Monday, October 28, 2013

What is a living room for anyway?

Our house came with all white walls.  Not a bit of paint anywhere.  So we’ve been working our way through our blank canvas and are left with the last white room on the first floor.  The living room.  That kind of pointless room in the front of your house which is the first thing everyone sees, no one ever goes in, you don’t have any furnishings for (or worse you’ve inherited some) and you don’t know what to make of.  Should it be a sitting room?  No one ever sits in there.  Should it be a home office?  I use a laptop, my lap is my home office.  Should it be a play room?  I really don’t want the first thing everyone sees in my home to be the playroom explosion.

We opted for the sitting room.  We have tons of books from my husband’s years working in the publishing industry and for a bookstore.  I wanted to display those books and have a nice place to read and extra seating when we have parties. 

This project is a work in progress.  I always try to do rooms as inexpensively as
I can.  We have a relatively new home and it's a lot to fill.  So to start this room we not only had blank walls, we had no furniture.  This is what we started with: 


To begin, I painted all the walls with the same wall color that’s in my entryway.  The spaces are open to one another and that just made life simpler. 

I did want to have one wall make a statement.  Stripes make a great impact and don’t have to be hard.  Since I’ve painted stripes for a while, I’ve made a lot of mistakes.  I’ve tried creating the stripes with pencils and chalk, different kinds of painters tape, rulers, erasers, etc.  I think I've finally worked out the kinks.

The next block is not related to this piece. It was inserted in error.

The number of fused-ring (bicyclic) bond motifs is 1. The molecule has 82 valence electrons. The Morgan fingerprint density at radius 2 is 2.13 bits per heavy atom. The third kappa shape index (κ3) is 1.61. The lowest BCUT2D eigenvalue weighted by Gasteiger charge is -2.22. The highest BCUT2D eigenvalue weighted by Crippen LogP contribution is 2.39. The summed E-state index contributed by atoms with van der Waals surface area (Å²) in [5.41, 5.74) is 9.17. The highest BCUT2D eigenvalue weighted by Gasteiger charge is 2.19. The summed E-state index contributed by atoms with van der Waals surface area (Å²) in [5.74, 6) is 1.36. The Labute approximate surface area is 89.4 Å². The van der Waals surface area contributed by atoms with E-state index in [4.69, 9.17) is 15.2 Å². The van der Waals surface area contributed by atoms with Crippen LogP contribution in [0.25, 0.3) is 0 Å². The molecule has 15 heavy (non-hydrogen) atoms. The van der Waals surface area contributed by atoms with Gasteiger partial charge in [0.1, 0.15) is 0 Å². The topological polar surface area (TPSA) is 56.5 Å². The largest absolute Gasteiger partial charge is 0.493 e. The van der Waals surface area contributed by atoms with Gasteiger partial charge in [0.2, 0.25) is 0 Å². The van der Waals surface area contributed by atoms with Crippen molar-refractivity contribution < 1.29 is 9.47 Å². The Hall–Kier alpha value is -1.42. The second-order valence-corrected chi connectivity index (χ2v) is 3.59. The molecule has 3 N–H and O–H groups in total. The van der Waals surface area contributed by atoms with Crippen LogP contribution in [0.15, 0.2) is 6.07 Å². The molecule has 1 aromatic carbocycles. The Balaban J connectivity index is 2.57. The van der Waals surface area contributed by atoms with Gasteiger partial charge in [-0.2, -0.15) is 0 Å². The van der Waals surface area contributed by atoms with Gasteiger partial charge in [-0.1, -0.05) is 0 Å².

1. First, I painted the entire room with wall paint color I picked out, which also would be one of the stripe colors.  

2. Next, I measured the height of my wall and decided how big I wanted the stripes.  Since I could evenly divide my wall by five, that's how many stripes I chose.     

3. Once I knew the width of my stripes (21.5”), I then measured that distance from the bottom to the top and marked a short line where every stripe would be with a pencil.  *Note:  It’s better to rough out where the stripes will be with a short line just in case that width doesn’t work out.  You don’t want to have lines the length of the wall, only to start over! 

4. After the stripes were roughed out, I used a 3 ft. level to draw my line from one end of the wall to the other (try to use your pencil lightly).  By using a large level, it ensured my stripes were straight and not drifting up or down.  A shorter level could certainly be used, but this large one makes the process go quickly.

5.  Once the stripes were drawn, I used painters tape to mark off each line just outside the pencil mark.  *Note: Some recommend chalk, instead of pencil, because it can wipe away.  I’ve had better luck with pencil because it makes a neat, thin line that doesn’t rub off while you’re working.  Have both on hand and see what works for you.    

By placing your tape just outside the pencil line you can paint over it.  This is easier than trying to erase pencil marks outside of your line later.  *Note: If using a light color paint, your pencil lines may show through the paint.  Been there, done that and it’s hard to fix.  Draw lightly with your pencil.

6.  After your tape is in place, lightly paint over the tape between your stripes with the wall color to seal the tape.  You don’t have to fill in the entire stripe.  This step just prevents paint from bleeding or feathering through the tape.  Once this layer dries, you can fill in your stripe with the paint of your choice.  I chose a dark brown because I like the impact of such a dark color and wide stripes.    


Paint a couple of coats of your stripe color (brown in this example). Be sure and give it plenty of time to dry before CAREFULLY peeling off your tape. 

This room is still a work in progress.  Next blog book shelves and some accents.



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